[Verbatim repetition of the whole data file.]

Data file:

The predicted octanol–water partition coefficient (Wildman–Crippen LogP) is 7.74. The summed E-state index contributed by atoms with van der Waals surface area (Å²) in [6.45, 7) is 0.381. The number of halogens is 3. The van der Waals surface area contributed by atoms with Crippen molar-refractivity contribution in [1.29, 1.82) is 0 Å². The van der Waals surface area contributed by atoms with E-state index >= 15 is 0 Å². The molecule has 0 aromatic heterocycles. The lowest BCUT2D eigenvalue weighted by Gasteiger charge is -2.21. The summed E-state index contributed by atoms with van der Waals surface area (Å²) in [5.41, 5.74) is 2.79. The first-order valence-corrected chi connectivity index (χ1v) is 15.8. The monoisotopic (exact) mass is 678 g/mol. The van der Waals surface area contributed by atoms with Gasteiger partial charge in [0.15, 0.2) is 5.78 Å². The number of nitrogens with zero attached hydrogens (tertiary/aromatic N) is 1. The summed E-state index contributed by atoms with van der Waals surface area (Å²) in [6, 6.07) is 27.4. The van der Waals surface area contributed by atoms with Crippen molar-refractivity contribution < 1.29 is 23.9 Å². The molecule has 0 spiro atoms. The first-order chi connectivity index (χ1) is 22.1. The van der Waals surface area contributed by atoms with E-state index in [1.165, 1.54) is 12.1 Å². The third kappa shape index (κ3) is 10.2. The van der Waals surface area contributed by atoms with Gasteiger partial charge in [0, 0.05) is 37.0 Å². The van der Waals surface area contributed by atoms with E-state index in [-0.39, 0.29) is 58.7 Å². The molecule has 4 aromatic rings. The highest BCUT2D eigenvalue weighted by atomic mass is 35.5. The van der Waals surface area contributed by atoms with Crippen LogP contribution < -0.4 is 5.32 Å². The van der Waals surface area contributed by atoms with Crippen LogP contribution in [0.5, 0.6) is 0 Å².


The predicted octanol–water partition coefficient (Wildman–Crippen LogP) is 7.74. The summed E-state index contributed by atoms with van der Waals surface area (Å²) in [6.45, 7) is 0.381. The number of halogens is 3. The van der Waals surface area contributed by atoms with Crippen molar-refractivity contribution in [1.29, 1.82) is 0 Å². The van der Waals surface area contributed by atoms with E-state index >= 15 is 0 Å². The molecule has 0 aromatic heterocycles. The lowest BCUT2D eigenvalue weighted by Gasteiger charge is -2.21. The summed E-state index contributed by atoms with van der Waals surface area (Å²) in [5.41, 5.74) is 2.79. The first-order valence-corrected chi connectivity index (χ1v) is 15.8. The monoisotopic (exact) mass is 678 g/mol. The van der Waals surface area contributed by atoms with Gasteiger partial charge in [0.15, 0.2) is 5.78 Å². The number of nitrogens with zero attached hydrogens (tertiary/aromatic N) is 1. The summed E-state index contributed by atoms with van der Waals surface area (Å²) in [6, 6.07) is 27.4. The van der Waals surface area contributed by atoms with Crippen molar-refractivity contribution < 1.29 is 23.9 Å². The molecule has 0 spiro atoms. The first-order chi connectivity index (χ1) is 22.1. The van der Waals surface area contributed by atoms with E-state index in [1.165, 1.54) is 12.1 Å². The third kappa shape index (κ3) is 10.2. The van der Waals surface area contributed by atoms with Gasteiger partial charge in [0, 0.05) is 37.0 Å². The van der Waals surface area contributed by atoms with E-state index in [-0.39, 0.29) is 58.7 Å². The molecule has 4 aromatic rings. The highest BCUT2D eigenvalue weighted by atomic mass is 35.5. The van der Waals surface area contributed by atoms with Crippen LogP contribution < -0.4 is 5.32 Å². The van der Waals surface area contributed by atoms with Crippen LogP contribution in [0.5, 0.6) is 0 Å².